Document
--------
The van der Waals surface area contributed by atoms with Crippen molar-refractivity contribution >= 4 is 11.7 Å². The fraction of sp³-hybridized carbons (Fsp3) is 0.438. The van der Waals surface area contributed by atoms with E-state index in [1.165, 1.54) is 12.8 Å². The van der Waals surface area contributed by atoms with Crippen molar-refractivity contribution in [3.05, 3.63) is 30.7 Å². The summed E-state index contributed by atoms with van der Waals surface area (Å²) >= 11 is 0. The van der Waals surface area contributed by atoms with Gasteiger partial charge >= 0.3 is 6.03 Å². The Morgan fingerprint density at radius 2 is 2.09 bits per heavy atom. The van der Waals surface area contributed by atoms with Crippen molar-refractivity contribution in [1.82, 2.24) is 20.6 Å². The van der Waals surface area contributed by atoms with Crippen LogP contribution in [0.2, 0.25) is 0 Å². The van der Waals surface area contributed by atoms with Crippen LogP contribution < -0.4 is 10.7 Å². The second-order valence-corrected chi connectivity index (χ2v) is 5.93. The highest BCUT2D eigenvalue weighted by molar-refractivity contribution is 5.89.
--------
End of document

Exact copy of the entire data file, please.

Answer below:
The van der Waals surface area contributed by atoms with Crippen molar-refractivity contribution >= 4 is 11.7 Å². The fraction of sp³-hybridized carbons (Fsp3) is 0.438. The van der Waals surface area contributed by atoms with E-state index in [1.165, 1.54) is 12.8 Å². The van der Waals surface area contributed by atoms with Crippen molar-refractivity contribution in [3.05, 3.63) is 30.7 Å². The summed E-state index contributed by atoms with van der Waals surface area (Å²) >= 11 is 0. The van der Waals surface area contributed by atoms with Gasteiger partial charge >= 0.3 is 6.03 Å². The Morgan fingerprint density at radius 2 is 2.09 bits per heavy atom. The van der Waals surface area contributed by atoms with Crippen molar-refractivity contribution in [1.82, 2.24) is 20.6 Å². The van der Waals surface area contributed by atoms with Crippen LogP contribution in [0.2, 0.25) is 0 Å². The van der Waals surface area contributed by atoms with Crippen LogP contribution < -0.4 is 10.7 Å². The second-order valence-corrected chi connectivity index (χ2v) is 5.93. The highest BCUT2D eigenvalue weighted by molar-refractivity contribution is 5.89.